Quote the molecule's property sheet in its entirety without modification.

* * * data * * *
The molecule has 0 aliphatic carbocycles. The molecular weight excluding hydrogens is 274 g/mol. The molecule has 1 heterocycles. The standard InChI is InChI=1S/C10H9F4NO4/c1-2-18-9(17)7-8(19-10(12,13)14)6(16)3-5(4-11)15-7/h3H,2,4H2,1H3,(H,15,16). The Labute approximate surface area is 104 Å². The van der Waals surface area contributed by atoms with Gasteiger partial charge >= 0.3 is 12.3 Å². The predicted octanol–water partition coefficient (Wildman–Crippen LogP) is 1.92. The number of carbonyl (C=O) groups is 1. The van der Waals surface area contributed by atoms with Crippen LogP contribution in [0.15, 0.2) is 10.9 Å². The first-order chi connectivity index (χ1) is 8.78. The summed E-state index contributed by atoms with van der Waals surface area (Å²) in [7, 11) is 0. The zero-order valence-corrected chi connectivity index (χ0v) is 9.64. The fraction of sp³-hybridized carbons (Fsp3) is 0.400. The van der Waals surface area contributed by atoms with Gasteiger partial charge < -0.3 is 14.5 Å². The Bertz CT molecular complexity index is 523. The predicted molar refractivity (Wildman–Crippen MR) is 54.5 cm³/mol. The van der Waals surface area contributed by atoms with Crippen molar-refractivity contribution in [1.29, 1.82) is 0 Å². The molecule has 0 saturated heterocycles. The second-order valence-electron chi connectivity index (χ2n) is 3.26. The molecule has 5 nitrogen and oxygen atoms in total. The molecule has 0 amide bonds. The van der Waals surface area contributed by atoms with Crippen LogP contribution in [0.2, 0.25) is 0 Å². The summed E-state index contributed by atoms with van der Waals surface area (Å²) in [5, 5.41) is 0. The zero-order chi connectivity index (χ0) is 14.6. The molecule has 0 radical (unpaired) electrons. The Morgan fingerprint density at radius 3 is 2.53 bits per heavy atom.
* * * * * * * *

The molecule has 0 aliphatic carbocycles. The molecular weight excluding hydrogens is 274 g/mol. The molecule has 1 heterocycles. The standard InChI is InChI=1S/C10H9F4NO4/c1-2-18-9(17)7-8(19-10(12,13)14)6(16)3-5(4-11)15-7/h3H,2,4H2,1H3,(H,15,16). The Labute approximate surface area is 104 Å². The van der Waals surface area contributed by atoms with Gasteiger partial charge >= 0.3 is 12.3 Å². The predicted octanol–water partition coefficient (Wildman–Crippen LogP) is 1.92. The number of carbonyl (C=O) groups is 1. The van der Waals surface area contributed by atoms with Crippen LogP contribution in [0.15, 0.2) is 10.9 Å². The first-order chi connectivity index (χ1) is 8.78. The summed E-state index contributed by atoms with van der Waals surface area (Å²) in [7, 11) is 0. The zero-order valence-corrected chi connectivity index (χ0v) is 9.64. The fraction of sp³-hybridized carbons (Fsp3) is 0.400. The van der Waals surface area contributed by atoms with Gasteiger partial charge < -0.3 is 14.5 Å². The Bertz CT molecular complexity index is 523. The predicted molar refractivity (Wildman–Crippen MR) is 54.5 cm³/mol. The van der Waals surface area contributed by atoms with Crippen molar-refractivity contribution in [1.29, 1.82) is 0 Å². The molecule has 0 saturated heterocycles. The second-order valence-electron chi connectivity index (χ2n) is 3.26. The molecule has 5 nitrogen and oxygen atoms in total. The molecule has 0 amide bonds. The van der Waals surface area contributed by atoms with Crippen LogP contribution in [0.2, 0.25) is 0 Å². The summed E-state index contributed by atoms with van der Waals surface area (Å²) in [5, 5.41) is 0. The zero-order chi connectivity index (χ0) is 14.6. The molecule has 0 radical (unpaired) electrons. The Morgan fingerprint density at radius 3 is 2.53 bits per heavy atom.